Pneumo Mediastinum: Usually occur in small RDS babies or post mature with meconium aspiration babies with vigorous resuscitation at birth or on mechanical ventilation.
Usually asymptomatic, however sometimes causes abnormal clinical signs like tachypnea, bulging sternum, muffled heart sounds, cyanosis according to severity of air collection.
Radio logically [chest X-ray AP view] sometimes is normal or if more air collects it lifts the thymus (bat-wing, angel-wing sign), it is triangle in shape, if more & more air collects it lifts the thymus and air border below it extends to the lateral side of thorax [Spinnaker sail sign].
The best diagnostic film is lateral chest X-ray. It shows air around heart anteriorly (behind sternum) and superiorly lifting thymus not below [Diaphragmatic border]. This is how we can differentiate between Pneumomediastinum from Pneumopericardium. [In the Pneumopericardium picture air completely surrounds all the border of heart.] (7)
Treatment: Wait& watch. No aggressive management needed. [Decrease ventilator pressure, PEEP TI (Inspiratory time)]
Pneumopericardium: Usually associated with other air leak syndrome and occurs in babies on high ventilator settings.
Clinically if mild pneumopericardium is present it may be asymptomatic, if it increases suddenly it causes cyanosis and if it deepens, it causes decreased heart rate, BP, peripheral pulses not palpable, metabolic acidosis. All these features are because of air compressing the heart and causing decreased stroke volume. On examination Heart sounds are muffled. In ECG, Voltage reduction is evident in Spo2 monitor graph. (8)
Diagnosis: Chest X ray A- P view shows air surrounding the heart borders. In lateral view anterior and inferior border of heart separated by air column.
Treatment: Usually conservative management is enough if there is no cyanosis or severe symptoms, otherwise needle aspiration or catheter placement is necessary for continuous drainage.
Indications: Pneumopericardium/ Pericardial effusion drainage. To obtain pericardial fluids for diagnostic studies
Equipments: Anti septic solution, sterile dress, Gloves22 G, 20 G IV catheter (IV canula), 10ml syringe, 3-way canula, Connecting tubes, under water seal, Multipara monitor with ECG leads.
PROCEDURE: Prepare the area (Xiphoid and Precordium).Prepare the IV cannula with 3- way connector with needle attached. Puncture site 0.5cm to the left of and just below the infant's xiphoid.
Advance the needle at 30[degrees] angle aiming towards the mid clavicular line on the left. (FIG. 7) Apply constant pressure while advancing the needle. Once air/ fluid obtain baby's condition is improve/ if left their only connect the underwater seal after securing Take a X ray to confirm.
[FIGURE 7 OMITTED]
Complications: Puncture of the heart, Pneumothorax, Infection.
CONCLUSION: Pneumopericardium with air embolism together is very rare entity, together occurs only if baby needs vigorous, CPR, high ventilator pressure (9) But in our case report baby had simple TTN. Probably some mucous or fluid might have acted as ball valve mechanism and it ruptured into perivascular sheaths migrated towards hilum to pericardium at the same time some of pulmonary vessels ruptured and air might have entered into systemic circulation.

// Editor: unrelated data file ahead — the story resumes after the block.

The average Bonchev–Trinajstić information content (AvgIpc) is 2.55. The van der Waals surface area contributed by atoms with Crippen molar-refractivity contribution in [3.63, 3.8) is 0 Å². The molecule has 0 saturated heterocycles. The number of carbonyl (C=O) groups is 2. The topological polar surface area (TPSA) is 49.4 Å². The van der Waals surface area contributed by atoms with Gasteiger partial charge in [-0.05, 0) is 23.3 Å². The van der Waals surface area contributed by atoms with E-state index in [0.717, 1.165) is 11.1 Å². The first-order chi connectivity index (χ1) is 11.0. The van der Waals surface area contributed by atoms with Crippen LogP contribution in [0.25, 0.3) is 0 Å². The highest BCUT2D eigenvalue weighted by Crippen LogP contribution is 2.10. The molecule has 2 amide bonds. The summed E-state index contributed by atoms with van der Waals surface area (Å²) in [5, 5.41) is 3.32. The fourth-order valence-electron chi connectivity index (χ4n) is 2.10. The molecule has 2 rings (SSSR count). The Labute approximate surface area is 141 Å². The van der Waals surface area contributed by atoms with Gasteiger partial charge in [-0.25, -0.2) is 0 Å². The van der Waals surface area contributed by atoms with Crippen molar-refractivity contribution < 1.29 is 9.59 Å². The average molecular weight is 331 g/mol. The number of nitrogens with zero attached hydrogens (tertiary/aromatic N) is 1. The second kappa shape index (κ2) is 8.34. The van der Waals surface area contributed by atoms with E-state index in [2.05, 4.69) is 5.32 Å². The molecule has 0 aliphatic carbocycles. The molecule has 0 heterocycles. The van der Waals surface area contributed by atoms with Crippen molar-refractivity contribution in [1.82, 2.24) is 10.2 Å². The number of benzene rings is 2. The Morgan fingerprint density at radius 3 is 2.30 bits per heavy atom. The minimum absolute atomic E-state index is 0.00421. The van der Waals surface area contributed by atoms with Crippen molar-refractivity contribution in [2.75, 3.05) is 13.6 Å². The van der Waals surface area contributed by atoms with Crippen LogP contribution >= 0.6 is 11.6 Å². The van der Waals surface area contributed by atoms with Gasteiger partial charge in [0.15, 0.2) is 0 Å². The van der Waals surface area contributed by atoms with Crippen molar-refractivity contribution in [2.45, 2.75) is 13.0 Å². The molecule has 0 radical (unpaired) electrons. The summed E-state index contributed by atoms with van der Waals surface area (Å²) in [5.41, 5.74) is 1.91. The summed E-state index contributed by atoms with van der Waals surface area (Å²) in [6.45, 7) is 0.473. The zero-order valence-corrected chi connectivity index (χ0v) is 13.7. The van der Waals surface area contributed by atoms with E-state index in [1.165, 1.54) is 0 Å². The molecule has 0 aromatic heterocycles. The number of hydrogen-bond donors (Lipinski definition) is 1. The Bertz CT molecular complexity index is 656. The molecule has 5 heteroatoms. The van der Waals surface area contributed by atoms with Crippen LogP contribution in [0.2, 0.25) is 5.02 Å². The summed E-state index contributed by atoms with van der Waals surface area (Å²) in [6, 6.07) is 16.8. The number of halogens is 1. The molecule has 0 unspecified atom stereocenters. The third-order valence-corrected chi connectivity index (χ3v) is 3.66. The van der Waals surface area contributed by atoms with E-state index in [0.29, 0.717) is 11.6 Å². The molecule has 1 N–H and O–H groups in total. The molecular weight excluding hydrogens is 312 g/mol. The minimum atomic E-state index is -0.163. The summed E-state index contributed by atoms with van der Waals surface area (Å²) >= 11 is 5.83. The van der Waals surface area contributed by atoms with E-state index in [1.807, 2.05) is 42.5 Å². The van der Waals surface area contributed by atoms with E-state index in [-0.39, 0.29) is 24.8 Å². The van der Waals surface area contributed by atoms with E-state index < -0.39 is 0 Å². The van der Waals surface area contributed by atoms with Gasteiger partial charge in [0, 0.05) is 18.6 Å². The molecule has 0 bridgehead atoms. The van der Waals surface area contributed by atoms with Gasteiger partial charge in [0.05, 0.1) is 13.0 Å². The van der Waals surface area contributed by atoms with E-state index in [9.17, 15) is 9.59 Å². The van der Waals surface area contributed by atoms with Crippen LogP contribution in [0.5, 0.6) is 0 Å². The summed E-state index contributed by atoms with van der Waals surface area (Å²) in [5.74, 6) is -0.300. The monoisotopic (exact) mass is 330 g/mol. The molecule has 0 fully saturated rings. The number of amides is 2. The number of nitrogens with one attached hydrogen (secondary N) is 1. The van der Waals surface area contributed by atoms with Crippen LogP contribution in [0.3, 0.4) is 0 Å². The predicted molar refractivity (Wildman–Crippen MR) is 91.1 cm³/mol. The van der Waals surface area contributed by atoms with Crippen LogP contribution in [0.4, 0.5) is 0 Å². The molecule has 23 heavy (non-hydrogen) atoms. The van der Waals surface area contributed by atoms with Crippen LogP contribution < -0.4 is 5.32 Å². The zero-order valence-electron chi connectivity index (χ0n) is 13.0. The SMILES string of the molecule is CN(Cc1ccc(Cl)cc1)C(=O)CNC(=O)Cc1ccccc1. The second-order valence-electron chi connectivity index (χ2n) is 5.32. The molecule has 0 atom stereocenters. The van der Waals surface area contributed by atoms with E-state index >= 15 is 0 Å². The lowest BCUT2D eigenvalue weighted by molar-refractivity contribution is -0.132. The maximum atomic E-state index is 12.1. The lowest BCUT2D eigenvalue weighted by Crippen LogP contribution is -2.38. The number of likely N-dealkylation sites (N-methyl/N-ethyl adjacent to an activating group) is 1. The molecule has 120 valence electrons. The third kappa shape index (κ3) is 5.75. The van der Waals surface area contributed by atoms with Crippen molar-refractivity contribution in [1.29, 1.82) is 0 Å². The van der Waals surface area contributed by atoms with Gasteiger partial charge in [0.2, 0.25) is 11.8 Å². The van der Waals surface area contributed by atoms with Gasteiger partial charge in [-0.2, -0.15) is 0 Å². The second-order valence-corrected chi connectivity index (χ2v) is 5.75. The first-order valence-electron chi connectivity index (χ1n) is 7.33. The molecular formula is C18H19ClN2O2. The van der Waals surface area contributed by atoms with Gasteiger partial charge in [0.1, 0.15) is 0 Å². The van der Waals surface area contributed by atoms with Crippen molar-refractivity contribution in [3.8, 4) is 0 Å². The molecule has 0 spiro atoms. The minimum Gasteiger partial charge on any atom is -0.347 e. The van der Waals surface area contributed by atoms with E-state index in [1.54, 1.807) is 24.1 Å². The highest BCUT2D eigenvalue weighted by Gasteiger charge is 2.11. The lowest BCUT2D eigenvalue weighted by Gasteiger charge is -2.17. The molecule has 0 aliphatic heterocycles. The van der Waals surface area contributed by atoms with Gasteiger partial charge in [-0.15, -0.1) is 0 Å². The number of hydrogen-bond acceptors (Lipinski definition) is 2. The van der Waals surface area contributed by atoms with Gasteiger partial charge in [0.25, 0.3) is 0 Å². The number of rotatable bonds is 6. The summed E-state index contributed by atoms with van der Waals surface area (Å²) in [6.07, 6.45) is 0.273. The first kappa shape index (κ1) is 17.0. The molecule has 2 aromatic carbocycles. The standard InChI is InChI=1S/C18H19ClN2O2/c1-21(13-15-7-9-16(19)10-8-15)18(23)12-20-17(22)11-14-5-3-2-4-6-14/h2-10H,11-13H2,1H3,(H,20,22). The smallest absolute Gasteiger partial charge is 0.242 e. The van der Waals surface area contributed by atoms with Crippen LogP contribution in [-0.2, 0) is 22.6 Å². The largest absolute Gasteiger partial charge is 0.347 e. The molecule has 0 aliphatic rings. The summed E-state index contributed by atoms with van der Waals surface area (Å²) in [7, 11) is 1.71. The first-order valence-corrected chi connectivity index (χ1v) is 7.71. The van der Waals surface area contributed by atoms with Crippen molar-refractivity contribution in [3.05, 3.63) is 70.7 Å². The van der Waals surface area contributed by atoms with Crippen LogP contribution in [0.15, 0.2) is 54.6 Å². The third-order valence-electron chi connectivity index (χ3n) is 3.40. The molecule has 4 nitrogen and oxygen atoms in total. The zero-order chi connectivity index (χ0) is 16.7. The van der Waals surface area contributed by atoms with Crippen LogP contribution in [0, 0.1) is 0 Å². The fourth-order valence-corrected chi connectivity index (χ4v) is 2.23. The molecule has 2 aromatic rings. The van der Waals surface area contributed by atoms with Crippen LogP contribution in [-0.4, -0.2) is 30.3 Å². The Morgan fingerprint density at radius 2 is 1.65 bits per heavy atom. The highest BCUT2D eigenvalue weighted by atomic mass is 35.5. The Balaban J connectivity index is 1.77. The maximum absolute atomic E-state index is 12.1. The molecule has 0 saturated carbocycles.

Regarding using of piracetam it is purely personal experience, Improvement in Air embolism is spontaneous.
It could be coincidental or piracetam might have increased microcirculation in the infarcted brain tissue (further studies needed in this regard).
This is first case PNEUMOPERICARDIUM associated with Air embolism in TTN Baby, reported with this complication and without any CPR or on ventilator support, in any available neonatal article, web or journal.
(1.) Cloherty JP, Eichenwald EC, Stark AR. Pulmonary air leak. Manual of Neonatal Care 6th edn; 2008; 352- 357.
(2.) Goldsmith JP, Karetkin EH. Pulmonary air leak. Assisted Ventilation of the Neonate 4th edn; 2003; 192-193.
(3.) Gomella TL. Pulmonary Diseases. Lange clinical manual Neonatology 5th edn; 2007; 524-530.
(4.) Martin RJ, Fanaroff AA, Walsh MC. Pneumothorax and other air-leak syndromes. Diseases of the Fetus and Infant 8th edn; 2006; 1128-1138.
(5.) Taeusch HW, Ballard RA, Gleason CA. Principles of respiratory monitoring and therapy. Avery's
(6.) Diseases of the Newborn 8th edn; 2006; 660-664.
(7.) McIntosh N et al. Clinical diagnosis of pneumothorax is late: use of trend data and decision support might allow preclinical detection. Pediatr Res 2002; 48: 408.
(8.) Mansfield PB et al. Pneumopericardium and pneumomediastinum in infants and children. J Pediatr Surg 1973; 8:691.
(9.) Bowen FW Jr. Chandra R, Avery BG. Pulmonary interstitial emphysema with gas embolism in hyaline membrane disease. Am J Dis Chld 126:117, 1973.
(10.) Siegle RL, Eyal FC, Rabinowitz JG. Air embolus following pulmonary interstitial emphysema in hyaline membrane disease. Clin Radiol 27:77, 1976.
Dinakara Prithviraj , Suresh A , Anna Mariam Paul 
[1.] Dinakara Prithviraj
[3.] Anna Mariam Paul
PARTICULARS OF CONTRIBUTORS:
[1.] Associate Professor, Department of Pediatrics, VIMS & RC.
[2.] Assistant Professor, Department of Radiology, VIMS & RC.
[3.] Post Graduate, Department of Pediatrics, VIMS & RC.
NAME ADDRESS EMAIL ID OF THE CORRESPONDING AUTHOR:
Dr. Dinakara Prithviraj, Vydehi Institute of Medical Sciences and Research entre, #82, EPIP Area, White Field, Bangalore--560066. E-mail: firstname.lastname@example.org
Date of Submission: 27/03/2014.
Date of Peer Review: 28/03/2014.
Date of Acceptance: 04/04/2014.
Date of Publishing: 09/04/2014.
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|Title Annotation:||CASE REPORT|
|Author:||Prithviraj, Dinakara; A., Suresh; Paul, Anna Mariam|
|Publication:||Journal of Evolution of Medical and Dental Sciences|
|Article Type:||Case study|
|Date:||Apr 14, 2014|